Where Was Dark Matter in the Early Universe?

Observations of early-forming galaxies shows they’re pretty…normal. And that’s unexpected.

Artist's depiction of rotating disc galaxies in the early Universe (right) and the present day (left). Galaxies in the early Universe were less influenced by dark matter (shown in red). As a result the outer parts of distant galaxies rotate more slowly than comparable regions of galaxies in the local Universe.

In the modern universe, dark matter dominates the motions of stars in the outskirts of the Milky Way and other disk-shaped galaxies. But new research suggests that wasn’t the case 10 billion years ago. Instead, galaxies were dominated by the “normal” matter that makes up gas, dust, and stars—everything we can see and touch.

Dark matter produces no detectable energy, but reveals its presence by exerting a gravitational pull on visible matter. Leading theories say it consists of subatomic particles created in the Big Bang, although efforts to find the particles using detectors in underground laboratories so far have been unsuccessful.

Astronomers discovered dark matter in part by measuring its influence on the motions of stars in spiral galaxies. If a galaxy consists only of the matter that we can see, then stars at the edge of its disk should move more slowly than those in the densely packed center, just as planets farther from the Sun move slower than those closer to the Sun.

Instead, stars on the rims of galaxies in the present-day universe move just as fast as those near the center. That means that some unseen matter is tugging at the stars to make them move faster: dark matter. Astronomers calculate that dark matter outweighs the normal matter in the universe by about five to one.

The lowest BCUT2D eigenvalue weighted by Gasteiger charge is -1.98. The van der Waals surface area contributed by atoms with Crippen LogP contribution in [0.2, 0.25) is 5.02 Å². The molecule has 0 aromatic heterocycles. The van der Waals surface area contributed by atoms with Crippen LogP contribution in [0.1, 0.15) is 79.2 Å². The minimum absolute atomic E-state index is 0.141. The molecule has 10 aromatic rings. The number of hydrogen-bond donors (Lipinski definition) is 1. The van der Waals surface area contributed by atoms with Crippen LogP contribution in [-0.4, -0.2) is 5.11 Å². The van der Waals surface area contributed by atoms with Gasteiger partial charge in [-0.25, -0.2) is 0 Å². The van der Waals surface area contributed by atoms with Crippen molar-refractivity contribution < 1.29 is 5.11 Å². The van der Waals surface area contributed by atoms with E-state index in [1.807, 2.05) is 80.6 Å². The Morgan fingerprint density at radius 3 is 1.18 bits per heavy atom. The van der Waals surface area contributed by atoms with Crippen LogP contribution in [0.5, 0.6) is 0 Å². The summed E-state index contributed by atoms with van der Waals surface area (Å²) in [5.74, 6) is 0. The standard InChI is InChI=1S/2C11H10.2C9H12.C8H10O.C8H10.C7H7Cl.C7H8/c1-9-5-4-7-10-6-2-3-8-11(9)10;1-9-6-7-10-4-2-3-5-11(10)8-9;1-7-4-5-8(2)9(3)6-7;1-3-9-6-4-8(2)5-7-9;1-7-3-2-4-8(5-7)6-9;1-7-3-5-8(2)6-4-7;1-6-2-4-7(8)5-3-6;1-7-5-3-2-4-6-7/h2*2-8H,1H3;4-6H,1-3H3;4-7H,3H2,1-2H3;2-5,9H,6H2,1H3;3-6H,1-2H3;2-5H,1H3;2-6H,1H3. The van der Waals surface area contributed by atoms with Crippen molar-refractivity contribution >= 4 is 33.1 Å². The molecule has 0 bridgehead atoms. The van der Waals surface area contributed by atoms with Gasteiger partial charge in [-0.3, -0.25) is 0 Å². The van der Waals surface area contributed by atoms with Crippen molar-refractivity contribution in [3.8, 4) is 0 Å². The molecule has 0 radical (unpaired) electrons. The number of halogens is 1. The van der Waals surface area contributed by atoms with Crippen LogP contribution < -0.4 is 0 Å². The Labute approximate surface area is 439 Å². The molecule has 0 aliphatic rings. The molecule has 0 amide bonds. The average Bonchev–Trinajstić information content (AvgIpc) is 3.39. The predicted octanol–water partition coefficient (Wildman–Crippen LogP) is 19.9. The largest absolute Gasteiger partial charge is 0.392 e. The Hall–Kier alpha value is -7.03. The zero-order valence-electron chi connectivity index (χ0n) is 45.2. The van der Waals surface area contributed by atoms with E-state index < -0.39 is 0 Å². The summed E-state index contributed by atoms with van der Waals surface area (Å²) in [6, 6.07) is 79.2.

But a new study has found that when the universe was only about four billion years old, when the rate of galaxy formation reached its peak, galaxies were dominated by normal matter. The study was led by Reinhard Genzel of the University of California, Berkeley, and the Max Planck Institute for Extraterrestrial Physics in Germany and published in the March 16 issue of Nature.

Researchers measured the rotation of six disk-shaped galaxies with the Very Large Telescope in Chile. The galaxies are all of similar mass to the Milky Way. The measurements showed that stars in the inner regions of the galaxies moved much faster than those at the edges, suggesting that the role of dark matter was “modest to negligible,” according to the Nature paper.

Several other recent studies have found similar results. One averaged the observations of about 100 galaxies, while another modeled the motions of 240 galaxies. A third, led by team member Hannah Übler but not yet published, “also shows that the contribution of dark matter to the dynamical mass on the galaxy scale is larger for galaxies that are [closer],” Übler said in an email.

The findings don’t mean that dark matter didn’t exist in that earlier epoch. Normal matter was just more densely packed in the younger, smaller early universe, the researchers say.

“Our early, star-forming galaxies are very gas rich and compact,” Genzel and Übler said in the email. “Gas...can migrate to the centers of galaxies through loss of angular momentum, creating dense galactic cores and disks.” With the normal matter squeezed together more tightly, it exerted a stronger gravitational influence on stars at a galaxy’s edge than it does today.

To more fully understand the role of dark matter in the earlier universe, the team plans to study less massive galaxies, “which are the progenitors of galaxies like our Milky Way,” Genzel and Übler said. “Will they have a different contribution from dark matter to their dynamics, as it seems to be the case for the Milky Way today? This is what we want to find out next.”

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